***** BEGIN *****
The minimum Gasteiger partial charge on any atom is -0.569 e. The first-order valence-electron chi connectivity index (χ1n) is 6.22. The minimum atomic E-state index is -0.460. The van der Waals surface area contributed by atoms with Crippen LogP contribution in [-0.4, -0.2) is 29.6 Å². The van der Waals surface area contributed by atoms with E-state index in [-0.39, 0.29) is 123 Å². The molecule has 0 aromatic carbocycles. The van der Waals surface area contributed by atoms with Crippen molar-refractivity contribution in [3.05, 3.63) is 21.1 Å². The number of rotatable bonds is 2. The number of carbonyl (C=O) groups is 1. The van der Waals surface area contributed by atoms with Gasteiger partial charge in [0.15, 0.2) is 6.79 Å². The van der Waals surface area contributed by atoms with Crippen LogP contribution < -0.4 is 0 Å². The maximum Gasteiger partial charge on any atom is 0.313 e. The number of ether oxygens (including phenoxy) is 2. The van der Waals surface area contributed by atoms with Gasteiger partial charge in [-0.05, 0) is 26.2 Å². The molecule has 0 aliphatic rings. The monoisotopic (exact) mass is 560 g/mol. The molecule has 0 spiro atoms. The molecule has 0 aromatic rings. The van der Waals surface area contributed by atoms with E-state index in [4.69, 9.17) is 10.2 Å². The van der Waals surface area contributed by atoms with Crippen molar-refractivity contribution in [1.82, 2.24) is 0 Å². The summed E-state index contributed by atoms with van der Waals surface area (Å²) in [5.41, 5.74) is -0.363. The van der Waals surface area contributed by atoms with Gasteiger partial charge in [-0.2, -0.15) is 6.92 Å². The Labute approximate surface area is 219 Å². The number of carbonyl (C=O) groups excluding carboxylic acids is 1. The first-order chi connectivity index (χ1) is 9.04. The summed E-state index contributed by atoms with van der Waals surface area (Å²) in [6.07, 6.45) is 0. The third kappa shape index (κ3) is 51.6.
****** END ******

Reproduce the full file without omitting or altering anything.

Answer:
The minimum Gasteiger partial charge on any atom is -0.569 e. The first-order valence-electron chi connectivity index (χ1n) is 6.22. The minimum atomic E-state index is -0.460. The van der Waals surface area contributed by atoms with Crippen LogP contribution in [-0.4, -0.2) is 29.6 Å². The van der Waals surface area contributed by atoms with E-state index in [-0.39, 0.29) is 123 Å². The molecule has 0 aromatic carbocycles. The van der Waals surface area contributed by atoms with Crippen molar-refractivity contribution in [3.05, 3.63) is 21.1 Å². The number of rotatable bonds is 2. The number of carbonyl (C=O) groups is 1. The van der Waals surface area contributed by atoms with Gasteiger partial charge in [0.15, 0.2) is 6.79 Å². The van der Waals surface area contributed by atoms with Crippen LogP contribution < -0.4 is 0 Å². The maximum Gasteiger partial charge on any atom is 0.313 e. The number of ether oxygens (including phenoxy) is 2. The van der Waals surface area contributed by atoms with Gasteiger partial charge in [-0.05, 0) is 26.2 Å². The molecule has 0 aliphatic rings. The monoisotopic (exact) mass is 560 g/mol. The molecule has 0 spiro atoms. The molecule has 0 aromatic rings. The van der Waals surface area contributed by atoms with E-state index in [4.69, 9.17) is 10.2 Å². The van der Waals surface area contributed by atoms with Crippen molar-refractivity contribution in [1.82, 2.24) is 0 Å². The summed E-state index contributed by atoms with van der Waals surface area (Å²) in [5.41, 5.74) is -0.363. The van der Waals surface area contributed by atoms with Gasteiger partial charge in [-0.2, -0.15) is 6.92 Å². The Labute approximate surface area is 219 Å². The number of carbonyl (C=O) groups excluding carboxylic acids is 1. The first-order chi connectivity index (χ1) is 9.04. The summed E-state index contributed by atoms with van der Waals surface area (Å²) in [6.07, 6.45) is 0. The third kappa shape index (κ3) is 51.6.